Today, many elderly adults can proudly say that they have all of their natural teeth. How did they do it? More often than not, just a lifetime of good dental hygiene and routine dental visits. But as you get older, maintaining your oral health becomes more challenging, and you may have to step up your game.
Certain conditions of aging increase your risk of dental problems, but by knowing those risks and putting your dental hygiene into high gear, you can prevent these complications.
According to the Academy of General Dentistry (AGD), 25 percent of adults between the ages of 65 and 74 have severe gum disease. Because periodontal (gum) disease damages the bone and tissue surrounding your teeth, tooth loss can result if left untreated. Diabetes, osteoporosis and smoking can also further existing gum disease.
Be aware, however, that bacteria in your mouth are the culprits. With a consistent homecare routine and regular cleanings at your dentist's office, you can fight this bacteria and prevent gum infection.
Dry mouth is a common complaint as well among older individuals. A decrease in saliva can come as a side effect of medications, cancer and radiation treatments or some other underlying disease. Saliva neutralizes the bacterial toxins in your mouth, and without it, these germs can build up on your teeth or any exposed root surfaces. Just when you thought the cavity-prone years were over!
Limiting sugary foods and regular brushing and flossing are vital, but your dentist may also recommend a prescription-strength fluoride toothpaste like Colgate® Prevident® 5000 Booster Plus for extra cavity protection. Moisturize by drinking plenty of water, chewing sugarless gum, sucking on lozenges and even making sure your nasal passages are clear so your mouth doesn't do all of the breathing.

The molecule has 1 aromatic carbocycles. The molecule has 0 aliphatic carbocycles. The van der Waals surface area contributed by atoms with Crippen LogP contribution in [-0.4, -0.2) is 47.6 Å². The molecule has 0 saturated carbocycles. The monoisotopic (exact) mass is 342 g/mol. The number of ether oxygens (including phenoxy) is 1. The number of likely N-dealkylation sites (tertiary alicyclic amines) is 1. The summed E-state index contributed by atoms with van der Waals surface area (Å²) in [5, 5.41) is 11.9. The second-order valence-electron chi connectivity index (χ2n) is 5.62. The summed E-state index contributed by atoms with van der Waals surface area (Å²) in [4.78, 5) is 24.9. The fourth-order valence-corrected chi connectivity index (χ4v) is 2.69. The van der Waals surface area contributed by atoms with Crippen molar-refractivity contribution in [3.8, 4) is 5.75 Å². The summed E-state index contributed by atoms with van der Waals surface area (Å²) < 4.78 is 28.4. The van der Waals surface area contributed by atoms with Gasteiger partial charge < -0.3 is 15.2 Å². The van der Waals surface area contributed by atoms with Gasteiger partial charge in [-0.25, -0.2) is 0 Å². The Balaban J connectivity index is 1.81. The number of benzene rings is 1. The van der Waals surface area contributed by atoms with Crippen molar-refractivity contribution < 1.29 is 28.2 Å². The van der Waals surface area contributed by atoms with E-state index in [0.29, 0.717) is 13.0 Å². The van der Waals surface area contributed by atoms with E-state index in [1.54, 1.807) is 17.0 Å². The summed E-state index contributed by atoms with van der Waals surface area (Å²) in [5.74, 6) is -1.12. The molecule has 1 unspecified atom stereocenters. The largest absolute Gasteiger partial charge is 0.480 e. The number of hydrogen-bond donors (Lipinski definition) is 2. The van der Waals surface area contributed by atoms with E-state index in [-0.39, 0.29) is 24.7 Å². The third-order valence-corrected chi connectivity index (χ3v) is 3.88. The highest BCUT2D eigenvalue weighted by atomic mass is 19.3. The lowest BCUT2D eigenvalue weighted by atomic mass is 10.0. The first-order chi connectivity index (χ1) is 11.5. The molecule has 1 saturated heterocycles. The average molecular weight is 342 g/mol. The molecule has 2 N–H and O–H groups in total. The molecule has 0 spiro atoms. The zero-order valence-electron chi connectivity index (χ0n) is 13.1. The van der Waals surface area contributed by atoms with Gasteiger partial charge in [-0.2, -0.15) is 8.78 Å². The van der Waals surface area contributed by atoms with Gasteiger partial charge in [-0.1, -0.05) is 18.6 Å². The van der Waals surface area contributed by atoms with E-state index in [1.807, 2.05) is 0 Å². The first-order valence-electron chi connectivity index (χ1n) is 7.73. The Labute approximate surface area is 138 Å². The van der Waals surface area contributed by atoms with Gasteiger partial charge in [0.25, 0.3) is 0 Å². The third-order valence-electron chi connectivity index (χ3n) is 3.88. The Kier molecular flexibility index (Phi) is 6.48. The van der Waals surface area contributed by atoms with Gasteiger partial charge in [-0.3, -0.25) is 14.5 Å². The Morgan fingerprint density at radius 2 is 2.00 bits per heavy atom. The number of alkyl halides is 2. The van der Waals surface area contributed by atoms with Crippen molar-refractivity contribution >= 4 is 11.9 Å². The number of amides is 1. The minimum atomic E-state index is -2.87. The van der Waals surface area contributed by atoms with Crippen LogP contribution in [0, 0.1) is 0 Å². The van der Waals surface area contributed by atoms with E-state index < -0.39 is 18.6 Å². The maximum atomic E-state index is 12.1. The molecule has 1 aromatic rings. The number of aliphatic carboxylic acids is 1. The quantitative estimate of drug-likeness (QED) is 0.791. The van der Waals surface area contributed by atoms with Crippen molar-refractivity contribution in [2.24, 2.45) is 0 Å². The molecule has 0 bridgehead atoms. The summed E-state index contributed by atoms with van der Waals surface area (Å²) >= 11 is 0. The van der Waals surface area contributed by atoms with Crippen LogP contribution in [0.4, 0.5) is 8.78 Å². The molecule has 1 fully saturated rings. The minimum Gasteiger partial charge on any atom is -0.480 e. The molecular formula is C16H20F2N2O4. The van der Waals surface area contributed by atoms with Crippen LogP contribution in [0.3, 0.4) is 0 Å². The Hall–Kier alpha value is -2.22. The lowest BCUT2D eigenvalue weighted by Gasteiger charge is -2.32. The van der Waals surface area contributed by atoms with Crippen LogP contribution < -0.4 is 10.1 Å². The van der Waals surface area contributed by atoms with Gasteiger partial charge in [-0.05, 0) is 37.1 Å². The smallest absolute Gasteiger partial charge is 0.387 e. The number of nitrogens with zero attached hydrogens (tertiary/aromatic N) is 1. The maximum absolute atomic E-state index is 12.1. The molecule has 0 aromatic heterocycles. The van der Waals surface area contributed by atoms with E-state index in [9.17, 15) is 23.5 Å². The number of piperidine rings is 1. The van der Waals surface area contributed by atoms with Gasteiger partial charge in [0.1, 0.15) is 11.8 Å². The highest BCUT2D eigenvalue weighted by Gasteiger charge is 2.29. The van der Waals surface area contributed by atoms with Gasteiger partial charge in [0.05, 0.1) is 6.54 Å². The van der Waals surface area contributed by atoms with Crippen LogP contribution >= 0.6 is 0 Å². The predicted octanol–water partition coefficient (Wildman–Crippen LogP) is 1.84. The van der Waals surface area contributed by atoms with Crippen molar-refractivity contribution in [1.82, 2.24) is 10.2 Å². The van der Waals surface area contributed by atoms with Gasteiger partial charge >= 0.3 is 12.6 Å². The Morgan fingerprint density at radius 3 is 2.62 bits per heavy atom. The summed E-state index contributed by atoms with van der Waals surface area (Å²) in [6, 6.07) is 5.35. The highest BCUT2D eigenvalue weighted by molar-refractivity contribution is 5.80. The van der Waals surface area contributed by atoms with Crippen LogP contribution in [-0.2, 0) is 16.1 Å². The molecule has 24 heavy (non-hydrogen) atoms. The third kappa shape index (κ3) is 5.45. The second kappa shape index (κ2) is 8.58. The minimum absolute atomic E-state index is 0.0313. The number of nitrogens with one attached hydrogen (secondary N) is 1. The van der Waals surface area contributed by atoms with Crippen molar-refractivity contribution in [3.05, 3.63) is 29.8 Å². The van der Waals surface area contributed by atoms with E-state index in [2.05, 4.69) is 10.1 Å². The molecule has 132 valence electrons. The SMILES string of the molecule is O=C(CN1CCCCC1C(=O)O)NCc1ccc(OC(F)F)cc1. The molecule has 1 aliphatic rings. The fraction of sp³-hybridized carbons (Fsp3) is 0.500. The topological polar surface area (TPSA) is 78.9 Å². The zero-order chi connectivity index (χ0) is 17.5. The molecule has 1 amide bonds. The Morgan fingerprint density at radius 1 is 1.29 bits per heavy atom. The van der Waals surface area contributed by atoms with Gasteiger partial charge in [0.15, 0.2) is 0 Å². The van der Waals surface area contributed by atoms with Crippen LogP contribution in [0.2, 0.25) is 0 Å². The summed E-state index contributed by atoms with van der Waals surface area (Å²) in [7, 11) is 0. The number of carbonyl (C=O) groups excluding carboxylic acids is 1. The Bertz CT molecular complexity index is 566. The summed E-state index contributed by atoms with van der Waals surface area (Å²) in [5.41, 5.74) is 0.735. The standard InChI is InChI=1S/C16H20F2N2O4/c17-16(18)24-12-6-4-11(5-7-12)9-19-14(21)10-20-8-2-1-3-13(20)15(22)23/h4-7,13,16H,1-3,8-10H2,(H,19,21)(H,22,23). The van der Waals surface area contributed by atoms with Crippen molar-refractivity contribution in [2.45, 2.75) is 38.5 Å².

Worn-Out Dental Work
Like it or not, if you're getting older, so is your existing dental work. Old fillings that were installed years ago can start to leak or break down, causing decay underneath. At the first sign of sensitivity or pain, see your dentist. Extensive treatment, like root canals and crowns, can be prevented if leaky or broken fillings are restored early enough.
Your risk of oral cancer increases as you age. In fact, it occurs more commonly in patients over the age of 40, explains the National Institute of Dental and Craniofacial Research. However, your biggest risk factor is smoking and drinking alcohol; remember that it's never too late to make lifestyle changes. Your dentist can screen for oral cancer at regular dental checkups, and when caught early, it can be successfully treated.
Overcoming Obstacles to Good Dental Hygiene
If painful arthritis or another physical limitation makes brushing and flossing more difficult for you, your dentist can suggest dental products to simplify homecare while still cleaning your teeth effectively. Electric toothbrushes, special bristle patterns, floss holders and interdental cleaners are a few alternatives that can make a big difference to your oral hygiene.
Mouth health isn't always a top priority for a busy hospital staff. So during a hospital stay, it may be necessary for you or your family to request special assistance with your oral hygiene needs. If you've chosen to enter a nursing home, the AGD recommends inquiring about the quality and consistency of the dental care provided at the facility.
No-Fail Formula for Keeping Your Teeth
Brushing twice a day with fluoride toothpaste and flossing daily is as essential now as it was when you were younger, and you never outgrow your need for regular dental checkups and cleanings. At theses routine visits, your dentist will check for decay, broken or leaky fillings, monitor the health of your gums, conduct an oral cancer screening and advise you on how to handle any challenges you might have at home.
If you're a senior who prefers to feel and act younger than you are, you can ensure your oral health keeps up.